Section Three: The drivers of our strategy
There are strong business reasons to invest in digital public services and to achieve more effective use of underlying ICT infrastructure.
Public Service Reform
The strategy and its implementation will support public service reform that focuses on achieving outcomes and doing so with greater efficiency. The four pillars of reform identified in Renewing Scotland's Public Services  are:
- a decisive shift towards prevention – by helping partners to prioritise and invest in actions that will help prevent problems arising or deal with them early on
- collaboration and integration – supporting greater integration of public services at a local level by enabling better partnership and collaboration around shared outcomes
- workforce development and effective leadership – by enabling new ways of working, which make the best use of the talents, capacities and potential of people at all levels, to better involve people and communities in the design of the services that support them
- improving performance – by supporting a sharp focus on improving performance through greater transparency, innovation and use of digital technology. The strategy will play a key role in creating a more efficient system of public services (public, third and private sectors) by reducing duplication and sharing services.
Case Study: Helping people go digital, Danish Government
The Danish Government's goal is for entirely paperless interactions between citizens/businesses and the public sector by 2015. Citizens and businesses will be provided with a 'digital mailbox' to communicate with the public sector. Those who are not proficient users of IT will receive help from local service centres or over the phone. Alternatively, users may choose to provide a digital power of attorney to their relatives, so that their family can assist them remotely.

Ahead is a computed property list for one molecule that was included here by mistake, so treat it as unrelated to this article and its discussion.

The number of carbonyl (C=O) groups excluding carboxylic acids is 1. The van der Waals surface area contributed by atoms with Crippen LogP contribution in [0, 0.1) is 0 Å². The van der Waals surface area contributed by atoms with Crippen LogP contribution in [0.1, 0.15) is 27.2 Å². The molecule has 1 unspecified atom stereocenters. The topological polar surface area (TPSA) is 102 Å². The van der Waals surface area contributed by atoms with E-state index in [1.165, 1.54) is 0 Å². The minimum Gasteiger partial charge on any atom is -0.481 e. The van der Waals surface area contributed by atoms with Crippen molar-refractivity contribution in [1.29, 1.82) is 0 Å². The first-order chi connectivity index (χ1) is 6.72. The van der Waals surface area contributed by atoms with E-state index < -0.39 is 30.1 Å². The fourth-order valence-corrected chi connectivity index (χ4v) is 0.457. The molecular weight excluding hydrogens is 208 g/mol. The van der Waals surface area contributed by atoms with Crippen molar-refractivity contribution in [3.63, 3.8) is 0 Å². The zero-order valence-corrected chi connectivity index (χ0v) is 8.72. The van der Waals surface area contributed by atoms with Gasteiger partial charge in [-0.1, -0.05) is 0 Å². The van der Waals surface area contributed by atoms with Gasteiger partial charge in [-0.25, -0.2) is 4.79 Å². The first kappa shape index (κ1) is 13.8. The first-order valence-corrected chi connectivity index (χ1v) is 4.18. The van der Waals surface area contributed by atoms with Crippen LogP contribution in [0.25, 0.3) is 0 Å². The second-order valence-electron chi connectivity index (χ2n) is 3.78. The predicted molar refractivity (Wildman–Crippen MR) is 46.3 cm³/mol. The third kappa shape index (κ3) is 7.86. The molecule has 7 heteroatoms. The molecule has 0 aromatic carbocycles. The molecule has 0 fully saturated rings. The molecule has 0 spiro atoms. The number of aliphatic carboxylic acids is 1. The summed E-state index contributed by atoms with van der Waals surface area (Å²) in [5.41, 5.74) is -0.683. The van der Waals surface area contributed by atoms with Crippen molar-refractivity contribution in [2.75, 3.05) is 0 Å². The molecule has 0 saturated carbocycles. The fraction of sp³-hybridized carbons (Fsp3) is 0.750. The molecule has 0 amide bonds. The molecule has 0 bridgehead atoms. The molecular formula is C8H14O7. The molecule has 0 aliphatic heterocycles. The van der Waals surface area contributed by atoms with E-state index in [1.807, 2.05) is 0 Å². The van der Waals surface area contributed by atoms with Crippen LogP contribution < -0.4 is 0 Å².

More at http://bit.ly/NcN8lS
Digital public services and cost effective use of ICT will play a crucial role in all four pillars. For example, good data and sharing of data are vital for a preventative approach, while effective use of digital delivery can also free up resource for face-to-face delivery where that is required. Initiatives such as Welfare Reform and Health and Social Care Integration will require ICT systems that enable partnership and collaboration. Some services and users require quick access to very large and complex data sets to deliver their business.
Effective Use of Resources
The Scottish Government's Response to the McClelland Review of ICT Infrastructure in the Public Sector in Scotland  committed to achieve better value through collaboration and sharing of ICT infrastructure and digital connectivity, and budgets were adjusted to reflect the identified savings. This strategy sets out how savings will be made and tracked. John McClelland's report also illustrated the benefits to be gained from using ICT in making services more effective and easier to access. His report set out the landscape in 2011 which already included a range of important initiatives but from which the public sector must continue to move forward.
We will also ensure that our ICT infrastructure is deployed in an energy-efficient manner and, by delivering services digitally, reduce carbon impact e.g. by reducing travel requirements and having fewer, and more energy-efficient, data centres. In this way we will contribute to National Outcome 12: 'We reduce the local and global environmental impact of our consumption and production' and to the requirements of the Climate Change (Scotland) Act 2009.
Scotland's Digital Future
The Scottish Economic Recovery Plan: Update February 2011  , identified the opportunity to use ICT more innovatively to improve productivity and help increase economic growth. The public sector will contribute by ensuring that business can deal digitally with the public sector in an effective and efficient manner and by open data providing a basis for new products and services. In this way we will support National Outcome 1: 'We live in a Scotland that is the most attractive place for doing business in Europe'.
In delivering against this strategy we will contribute to achieving the bigger picture set out in Scotland's Digital Future: A Strategy for Scotland, published in March 2011. This set out ambitions for digital connectivity, a digital economy, digital participation and digital public services, which are interdependent strands of an overall vision.